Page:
As he opened the door, a flare of energy shot toward him, which he blocked with his hand, throwing it to the ground. “Now was that nice?” he asked realizing that she wasn’t quite as defenseless as he had assumed.

Tuesday, September 6, 2016

Excerpt from Storm in the Canyon

In my experience, from my reading and my writing, series are born different ways. Sometimes a writer begins knowing a series is coming. Other times, they evolve. The series I call Diablo Canyon evolved from a dream for the first book, When Fates Conspire, into two more, all novellas. It is the most confusing set of books I have out there because I opted to keep the three novellas available without the heat while I put them together into one book, Diablo Canyon, with the spice. I still don't know how to count them when someone asks how many books I've written.

The following snippet is from the last book in the series, Storm in the Canyon. Justice, Remus and Racine are spirit guides but that is about to change for one of them.


Justus and Remus looked up as Racine came to where they had been watching the Morgans give their son a bath before putting him to bed.
“What’s up?” Remus asked when he saw her distressed expression.
“Have you ever heard of guides or angels, being turned into humans?”
Both stared at her. “It’s in the Bible, other sacred traditions, but usually not permanent,” Remus said.
“But it can happen,” Justus agreed. “Angels came to Sodom and Gomorrah and took what appeared to be human forms. They could eat.”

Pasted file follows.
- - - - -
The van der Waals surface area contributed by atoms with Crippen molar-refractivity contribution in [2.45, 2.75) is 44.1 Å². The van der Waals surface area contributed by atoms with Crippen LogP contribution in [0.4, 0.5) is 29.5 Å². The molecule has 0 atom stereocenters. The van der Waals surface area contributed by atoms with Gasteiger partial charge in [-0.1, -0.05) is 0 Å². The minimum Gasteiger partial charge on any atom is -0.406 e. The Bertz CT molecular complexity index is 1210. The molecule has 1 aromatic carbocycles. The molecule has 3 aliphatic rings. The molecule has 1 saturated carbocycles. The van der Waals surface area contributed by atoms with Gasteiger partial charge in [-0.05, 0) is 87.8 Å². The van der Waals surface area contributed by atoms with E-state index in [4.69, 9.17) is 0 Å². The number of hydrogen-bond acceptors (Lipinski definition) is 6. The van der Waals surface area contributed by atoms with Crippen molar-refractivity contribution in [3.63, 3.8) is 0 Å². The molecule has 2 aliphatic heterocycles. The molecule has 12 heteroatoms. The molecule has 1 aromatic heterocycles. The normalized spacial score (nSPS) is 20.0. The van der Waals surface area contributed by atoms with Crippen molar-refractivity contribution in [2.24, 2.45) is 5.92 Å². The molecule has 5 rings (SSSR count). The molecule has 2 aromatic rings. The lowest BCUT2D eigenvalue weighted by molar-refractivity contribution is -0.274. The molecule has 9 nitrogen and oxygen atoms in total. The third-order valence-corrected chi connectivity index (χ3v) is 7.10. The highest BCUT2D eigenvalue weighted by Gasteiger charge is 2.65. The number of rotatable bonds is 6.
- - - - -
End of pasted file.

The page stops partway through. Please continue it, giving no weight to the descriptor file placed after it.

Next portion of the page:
Racine moved away from the happy family scene. The other two followed. They landed in a pine tree at the edge of the forest to the west of the ranch.
“Why are you asking?” Justus frowned.
“Have you missed being human?”
“Not particularly. Well, maybe sometimes. There are things I liked about it,” Remus responded when Justus just stared at her.
“What’s it like?”
“It has its moments,” Justus said. “I will probably take a human life again someday. Are you saying you never have?”
She shook her head. “I was created as I am. I’ve never aged or grown—well except through new observations. I don’t think I can call them experiences.”
“You’re not an angel though?”
“There are other beings… There must be.” She gave a nervous laugh. “I mean I am one of them.”
“Is this disturbing you now?” Remus asked with more sensitivity than Justus usually had.
“It wasn’t. I hadn’t really thought of options. I have been happy as I was or maybe I just wasn’t very imaginative. Anyway I was asked by Aretha to become a human.”
“Be born again—er make that be born once?”
“No, and not to take someone else’s human body either. It was to just transition or whatever they call it. She said I would become human as I am.”
The two were silent for awhile. “Did she say why?”
“It involves what’s going on out at Diablo Canyon. She thinks I could help more on the human side than I can here.” If she had been human, she’d have cried at that thought. It had to mean Aretha didn’t have faith in her as a guide any more.
“No, it does not,” Remus said putting his hand on her shoulder or what would have been a shoulder if she had had one.
Beneath them six mule deer came out of the forest, one of them a buck with four points on his antlers. The animals grazed along the bushes and wildflowers with a wary eye constantly looking for danger.
“It is dangerous to be a human. I could be killed,” she said as she admired the muscular beauty of the male paying more attention to how his impressive muscles moved his body with such grace.
“Well you’d at least know it wasn’t a permanent condition,” Justus said with a smirk.
“It might hurt though.”
“Racine, life does hurt. It’s what it’s all about. Maybe Aretha is right about you needing that experience… except why not be born a baby?”